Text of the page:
Xieng Khuan (Buddha Park), Vientiane, Laos

January 28, 2009:

Since we’d gotten a couple things checked off our to-see list the evening before we were able to sleep in on our one full day in Vientiane.  We headed off to Talat Sao bus station around 11am to find a bus to Buddha Park.  Our guide book said you could catch a bus there, but not which route to take.  When we got to the bus stop it was a bit overwhelming to see all the buses and signs with only the top line “bus to town” in English and the rest in Lao.  We bought a water bottle and asked the salesperson if he knew which bus we should take, but he didn’t know.  We wandered around searching for a sign we could read, with a tuk tuk driver following us and lowering his price as we kept refusing.  It would have been simpler to take a tuk tuk for $6 round trip, but we wanted to take the more adventurous and cheaper public transportation.  Fortunately, we found another foreign tourist couple whose guide book said that bus route 14 goes to Buddha park.  We thanked them asked the driver if he went to Xieng Khuan and then got on and waited for the bus to fill up.  The ride to the park takes about an hour, and there’s no air conditioning, just windows to open.  We weren’t sure where exactly we were going, since the park wasn’t on our maps and we didn’t know quite what it would look like.  After about 50 minutes the bus entered a gate with a sign for “Friendship Bridge,” and I thought, “oh, no, what if we end up in Thailand?”  But there was no need to worry, the bus stopped briefly to let passengers off who were getting on another bus to cross the Mekong River to Thailand.  We kept going for about another 10 minutes and we saw the park and got off as another passenger did.

Bus to Buddha Park- route 14
Bus to Buddha Park- route 14

The statues in Buddha Park were a private collection built by a monk in the fifties in an artistic effort to unify Buddhism and Hinduism.  I’d pictured a green grassy park, and maybe during the rainy season it is, but this time of year it was dry and hot!  After looking through half the park we had to take a break at the restaurant next to it for a coke and a coconut drink.  Then we wandered through the rest of the park and just as we were leaving George noticed a bus waiting on the street, so we ran the rest of the way and caught the bus back to the city.  We lucked out with that one!  We were ready to hire a tuk tuk for the return ride if it came down to it, but we managed to take the bus both directions.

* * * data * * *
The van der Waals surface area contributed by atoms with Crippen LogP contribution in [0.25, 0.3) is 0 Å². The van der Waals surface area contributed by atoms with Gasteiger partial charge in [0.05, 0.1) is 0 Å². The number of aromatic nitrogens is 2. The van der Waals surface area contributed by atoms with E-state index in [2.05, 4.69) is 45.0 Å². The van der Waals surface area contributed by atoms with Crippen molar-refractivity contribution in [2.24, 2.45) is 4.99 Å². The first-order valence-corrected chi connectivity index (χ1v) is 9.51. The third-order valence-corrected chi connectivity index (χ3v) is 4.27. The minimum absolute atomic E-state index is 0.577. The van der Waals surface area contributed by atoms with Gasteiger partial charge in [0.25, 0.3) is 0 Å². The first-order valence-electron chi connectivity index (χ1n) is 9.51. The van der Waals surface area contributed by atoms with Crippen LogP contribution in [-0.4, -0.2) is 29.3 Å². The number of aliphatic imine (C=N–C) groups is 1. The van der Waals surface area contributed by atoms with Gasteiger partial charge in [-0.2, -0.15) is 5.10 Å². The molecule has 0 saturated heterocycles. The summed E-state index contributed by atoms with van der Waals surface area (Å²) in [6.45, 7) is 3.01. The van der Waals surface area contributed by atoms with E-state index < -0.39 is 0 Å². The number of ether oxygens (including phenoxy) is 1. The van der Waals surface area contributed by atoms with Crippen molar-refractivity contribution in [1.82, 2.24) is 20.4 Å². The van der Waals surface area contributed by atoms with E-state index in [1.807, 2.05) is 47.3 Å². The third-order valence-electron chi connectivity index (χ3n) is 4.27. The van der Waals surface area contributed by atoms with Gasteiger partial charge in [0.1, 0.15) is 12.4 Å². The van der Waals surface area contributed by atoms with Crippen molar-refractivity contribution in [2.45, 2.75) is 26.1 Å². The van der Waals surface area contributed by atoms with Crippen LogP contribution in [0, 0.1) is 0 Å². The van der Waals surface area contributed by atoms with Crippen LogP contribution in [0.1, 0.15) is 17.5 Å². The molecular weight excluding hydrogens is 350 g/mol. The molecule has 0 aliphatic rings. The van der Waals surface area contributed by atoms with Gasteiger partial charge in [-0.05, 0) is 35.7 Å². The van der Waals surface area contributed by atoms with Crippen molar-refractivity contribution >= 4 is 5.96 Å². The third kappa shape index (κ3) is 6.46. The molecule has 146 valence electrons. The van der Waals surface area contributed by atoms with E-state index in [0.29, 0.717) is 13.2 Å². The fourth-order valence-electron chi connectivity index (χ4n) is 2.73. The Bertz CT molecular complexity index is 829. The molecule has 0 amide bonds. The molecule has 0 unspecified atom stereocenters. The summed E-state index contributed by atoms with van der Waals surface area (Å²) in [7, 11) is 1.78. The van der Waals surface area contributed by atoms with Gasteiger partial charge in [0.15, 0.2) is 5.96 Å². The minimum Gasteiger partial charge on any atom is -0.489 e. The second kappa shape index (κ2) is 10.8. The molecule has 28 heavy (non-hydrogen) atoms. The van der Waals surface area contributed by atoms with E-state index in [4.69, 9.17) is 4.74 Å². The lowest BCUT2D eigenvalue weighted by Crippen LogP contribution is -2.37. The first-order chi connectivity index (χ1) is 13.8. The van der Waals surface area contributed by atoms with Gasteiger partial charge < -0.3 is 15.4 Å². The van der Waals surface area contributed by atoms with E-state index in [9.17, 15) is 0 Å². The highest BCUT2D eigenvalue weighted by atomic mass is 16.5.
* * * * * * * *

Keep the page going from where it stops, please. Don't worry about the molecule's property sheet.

Huge reclining Buddha statue
Huge reclining Buddha statue

I’m in this photo so you can get an idea of how enormous this statue is.

Three headed elephant statue at Buddha Park
Three headed elephant statue at Buddha Park
Monkey statue at Buddha Park
Monkey statue at Buddha Park
Demo devouring a human?
Demo devouring a human?
George getting eaten by the demon
George getting eaten by a demon

Here’s a photo of the whole statue:

Round statue with staircase and tree on top
Round statue with staircase inside and tree on top

I’m the little person at the foot of the tree.

View from the top of the round statue with the tree on top
View from the top of the round statue with the tree on top

2 thoughts on “Xieng Khuan (Buddha Park), Vientiane, Laos”

  1. First of all, let me just say how much I admire you guys for going on this trip despite the language barriers…. I think it makes me a little more hopeful that I might one day be able to travel so much. Because even though I want to visit every country (because I want to collect their coins) I think I have a new dream of seeing lots of places in these countries now too!

    Wow, Buddha Park is awesome!

    1. I hope we’ve inspired you to do more traveling! Language barriers usually aren’t nearly as bad as people expect. Almost everywhere we visited people in the tourist industry spoke English. Vietnam and China were the only places that it was difficult, and luckily George is really good at learning from little phrase books and pronouncing new languages correctly. I’m much more timid, but I can speak a little passat Thai and say names of foods in other languages :).

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